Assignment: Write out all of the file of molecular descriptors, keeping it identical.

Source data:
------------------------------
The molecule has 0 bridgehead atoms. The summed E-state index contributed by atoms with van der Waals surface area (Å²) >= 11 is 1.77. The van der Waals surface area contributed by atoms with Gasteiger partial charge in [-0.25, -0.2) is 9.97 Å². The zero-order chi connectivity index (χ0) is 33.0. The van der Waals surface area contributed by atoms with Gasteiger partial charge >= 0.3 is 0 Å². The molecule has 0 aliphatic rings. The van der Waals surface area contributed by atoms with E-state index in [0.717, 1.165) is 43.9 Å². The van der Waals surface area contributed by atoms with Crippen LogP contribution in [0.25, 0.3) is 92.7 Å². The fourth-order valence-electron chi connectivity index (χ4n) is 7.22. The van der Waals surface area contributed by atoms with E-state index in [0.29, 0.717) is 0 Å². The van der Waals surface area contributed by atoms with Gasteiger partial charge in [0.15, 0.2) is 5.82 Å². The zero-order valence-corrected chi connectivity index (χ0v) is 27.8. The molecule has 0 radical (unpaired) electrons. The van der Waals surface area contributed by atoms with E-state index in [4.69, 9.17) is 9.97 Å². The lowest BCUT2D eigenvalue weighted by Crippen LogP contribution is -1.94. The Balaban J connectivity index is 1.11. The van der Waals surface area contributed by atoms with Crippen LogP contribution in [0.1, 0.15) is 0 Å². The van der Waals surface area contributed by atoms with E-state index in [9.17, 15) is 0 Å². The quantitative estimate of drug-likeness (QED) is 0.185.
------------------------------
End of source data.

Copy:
The molecule has 0 bridgehead atoms. The summed E-state index contributed by atoms with van der Waals surface area (Å²) >= 11 is 1.77. The van der Waals surface area contributed by atoms with Gasteiger partial charge in [-0.25, -0.2) is 9.97 Å². The zero-order chi connectivity index (χ0) is 33.0. The van der Waals surface area contributed by atoms with Gasteiger partial charge >= 0.3 is 0 Å². The molecule has 0 aliphatic rings. The van der Waals surface area contributed by atoms with E-state index in [0.717, 1.165) is 43.9 Å². The van der Waals surface area contributed by atoms with Crippen LogP contribution in [0.25, 0.3) is 92.7 Å². The fourth-order valence-electron chi connectivity index (χ4n) is 7.22. The van der Waals surface area contributed by atoms with E-state index in [0.29, 0.717) is 0 Å². The van der Waals surface area contributed by atoms with Gasteiger partial charge in [0.15, 0.2) is 5.82 Å². The zero-order valence-corrected chi connectivity index (χ0v) is 27.8. The molecule has 0 radical (unpaired) electrons. The van der Waals surface area contributed by atoms with E-state index in [4.69, 9.17) is 9.97 Å². The lowest BCUT2D eigenvalue weighted by Crippen LogP contribution is -1.94. The Balaban J connectivity index is 1.11. The van der Waals surface area contributed by atoms with Crippen LogP contribution in [0.1, 0.15) is 0 Å². The van der Waals surface area contributed by atoms with E-state index in [9.17, 15) is 0 Å². The quantitative estimate of drug-likeness (QED) is 0.185.